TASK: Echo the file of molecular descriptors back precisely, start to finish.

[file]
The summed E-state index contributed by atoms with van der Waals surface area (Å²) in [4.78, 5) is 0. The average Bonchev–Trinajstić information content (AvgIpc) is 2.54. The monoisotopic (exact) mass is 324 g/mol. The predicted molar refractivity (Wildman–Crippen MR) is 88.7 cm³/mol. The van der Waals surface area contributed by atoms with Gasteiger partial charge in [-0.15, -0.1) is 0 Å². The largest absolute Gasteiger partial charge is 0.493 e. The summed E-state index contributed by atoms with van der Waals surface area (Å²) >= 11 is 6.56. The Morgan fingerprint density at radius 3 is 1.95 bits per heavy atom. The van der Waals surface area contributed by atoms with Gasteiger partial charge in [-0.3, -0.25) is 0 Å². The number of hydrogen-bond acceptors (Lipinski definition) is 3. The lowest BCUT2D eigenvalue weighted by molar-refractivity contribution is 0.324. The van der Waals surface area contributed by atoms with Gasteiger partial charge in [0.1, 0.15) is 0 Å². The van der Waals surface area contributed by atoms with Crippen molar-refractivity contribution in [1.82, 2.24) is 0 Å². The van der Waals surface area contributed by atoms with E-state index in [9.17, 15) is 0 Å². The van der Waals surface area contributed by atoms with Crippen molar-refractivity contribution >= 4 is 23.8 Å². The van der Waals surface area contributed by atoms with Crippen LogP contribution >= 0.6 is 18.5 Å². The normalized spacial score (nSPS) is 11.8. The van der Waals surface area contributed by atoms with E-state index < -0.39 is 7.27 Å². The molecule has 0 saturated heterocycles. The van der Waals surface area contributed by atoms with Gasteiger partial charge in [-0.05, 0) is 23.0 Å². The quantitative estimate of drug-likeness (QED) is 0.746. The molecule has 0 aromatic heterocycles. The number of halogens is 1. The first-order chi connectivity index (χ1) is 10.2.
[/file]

The summed E-state index contributed by atoms with van der Waals surface area (Å²) in [4.78, 5) is 0. The average Bonchev–Trinajstić information content (AvgIpc) is 2.54. The monoisotopic (exact) mass is 324 g/mol. The predicted molar refractivity (Wildman–Crippen MR) is 88.7 cm³/mol. The van der Waals surface area contributed by atoms with Gasteiger partial charge in [-0.15, -0.1) is 0 Å². The largest absolute Gasteiger partial charge is 0.493 e. The summed E-state index contributed by atoms with van der Waals surface area (Å²) >= 11 is 6.56. The Morgan fingerprint density at radius 3 is 1.95 bits per heavy atom. The van der Waals surface area contributed by atoms with Gasteiger partial charge in [-0.3, -0.25) is 0 Å². The number of hydrogen-bond acceptors (Lipinski definition) is 3. The lowest BCUT2D eigenvalue weighted by molar-refractivity contribution is 0.324. The van der Waals surface area contributed by atoms with Gasteiger partial charge in [0.1, 0.15) is 0 Å². The van der Waals surface area contributed by atoms with Crippen molar-refractivity contribution in [1.82, 2.24) is 0 Å². The van der Waals surface area contributed by atoms with E-state index in [9.17, 15) is 0 Å². The van der Waals surface area contributed by atoms with Crippen molar-refractivity contribution >= 4 is 23.8 Å². The van der Waals surface area contributed by atoms with Crippen LogP contribution >= 0.6 is 18.5 Å². The normalized spacial score (nSPS) is 11.8. The van der Waals surface area contributed by atoms with E-state index < -0.39 is 7.27 Å². The molecule has 0 saturated heterocycles. The van der Waals surface area contributed by atoms with Gasteiger partial charge in [-0.05, 0) is 23.0 Å². The quantitative estimate of drug-likeness (QED) is 0.746. The molecule has 0 aromatic heterocycles. The number of halogens is 1. The first-order chi connectivity index (χ1) is 10.2.